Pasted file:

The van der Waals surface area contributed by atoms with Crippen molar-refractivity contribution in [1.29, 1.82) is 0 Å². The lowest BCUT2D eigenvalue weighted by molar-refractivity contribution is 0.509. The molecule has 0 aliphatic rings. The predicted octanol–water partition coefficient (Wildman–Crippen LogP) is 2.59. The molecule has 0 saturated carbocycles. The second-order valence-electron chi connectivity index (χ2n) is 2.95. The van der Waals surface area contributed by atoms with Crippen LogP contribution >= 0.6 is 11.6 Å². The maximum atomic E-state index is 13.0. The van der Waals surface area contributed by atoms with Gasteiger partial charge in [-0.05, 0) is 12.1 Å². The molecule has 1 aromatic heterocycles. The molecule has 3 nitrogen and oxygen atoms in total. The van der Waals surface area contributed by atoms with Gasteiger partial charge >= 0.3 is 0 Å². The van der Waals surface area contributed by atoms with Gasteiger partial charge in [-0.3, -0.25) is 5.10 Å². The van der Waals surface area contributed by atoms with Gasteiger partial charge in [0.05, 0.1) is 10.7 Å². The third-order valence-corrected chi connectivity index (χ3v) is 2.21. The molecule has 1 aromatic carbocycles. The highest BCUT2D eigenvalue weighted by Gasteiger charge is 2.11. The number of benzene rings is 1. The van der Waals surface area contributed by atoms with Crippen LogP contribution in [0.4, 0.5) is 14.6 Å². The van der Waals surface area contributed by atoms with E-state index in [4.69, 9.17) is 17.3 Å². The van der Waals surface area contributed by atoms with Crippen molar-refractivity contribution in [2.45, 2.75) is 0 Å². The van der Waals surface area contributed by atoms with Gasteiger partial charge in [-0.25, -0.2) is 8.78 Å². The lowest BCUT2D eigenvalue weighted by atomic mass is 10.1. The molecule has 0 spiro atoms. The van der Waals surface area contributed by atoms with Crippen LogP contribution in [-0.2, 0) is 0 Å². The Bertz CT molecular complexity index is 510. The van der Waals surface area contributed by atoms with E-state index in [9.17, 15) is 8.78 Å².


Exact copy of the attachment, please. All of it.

The van der Waals surface area contributed by atoms with Crippen molar-refractivity contribution in [1.29, 1.82) is 0 Å². The lowest BCUT2D eigenvalue weighted by molar-refractivity contribution is 0.509. The molecule has 0 aliphatic rings. The predicted octanol–water partition coefficient (Wildman–Crippen LogP) is 2.59. The molecule has 0 saturated carbocycles. The second-order valence-electron chi connectivity index (χ2n) is 2.95. The van der Waals surface area contributed by atoms with Crippen LogP contribution >= 0.6 is 11.6 Å². The maximum atomic E-state index is 13.0. The van der Waals surface area contributed by atoms with Gasteiger partial charge in [-0.05, 0) is 12.1 Å². The molecule has 1 aromatic heterocycles. The molecule has 3 nitrogen and oxygen atoms in total. The van der Waals surface area contributed by atoms with Gasteiger partial charge >= 0.3 is 0 Å². The van der Waals surface area contributed by atoms with Gasteiger partial charge in [-0.3, -0.25) is 5.10 Å². The van der Waals surface area contributed by atoms with Gasteiger partial charge in [0.05, 0.1) is 10.7 Å². The third-order valence-corrected chi connectivity index (χ3v) is 2.21. The molecule has 1 aromatic carbocycles. The highest BCUT2D eigenvalue weighted by Gasteiger charge is 2.11. The number of benzene rings is 1. The van der Waals surface area contributed by atoms with Crippen LogP contribution in [0.4, 0.5) is 14.6 Å². The van der Waals surface area contributed by atoms with E-state index in [4.69, 9.17) is 17.3 Å². The van der Waals surface area contributed by atoms with Crippen molar-refractivity contribution in [2.45, 2.75) is 0 Å². The van der Waals surface area contributed by atoms with Gasteiger partial charge in [-0.25, -0.2) is 8.78 Å². The lowest BCUT2D eigenvalue weighted by atomic mass is 10.1. The molecule has 0 spiro atoms. The van der Waals surface area contributed by atoms with Crippen LogP contribution in [-0.2, 0) is 0 Å². The Bertz CT molecular complexity index is 510. The van der Waals surface area contributed by atoms with E-state index in [9.17, 15) is 8.78 Å².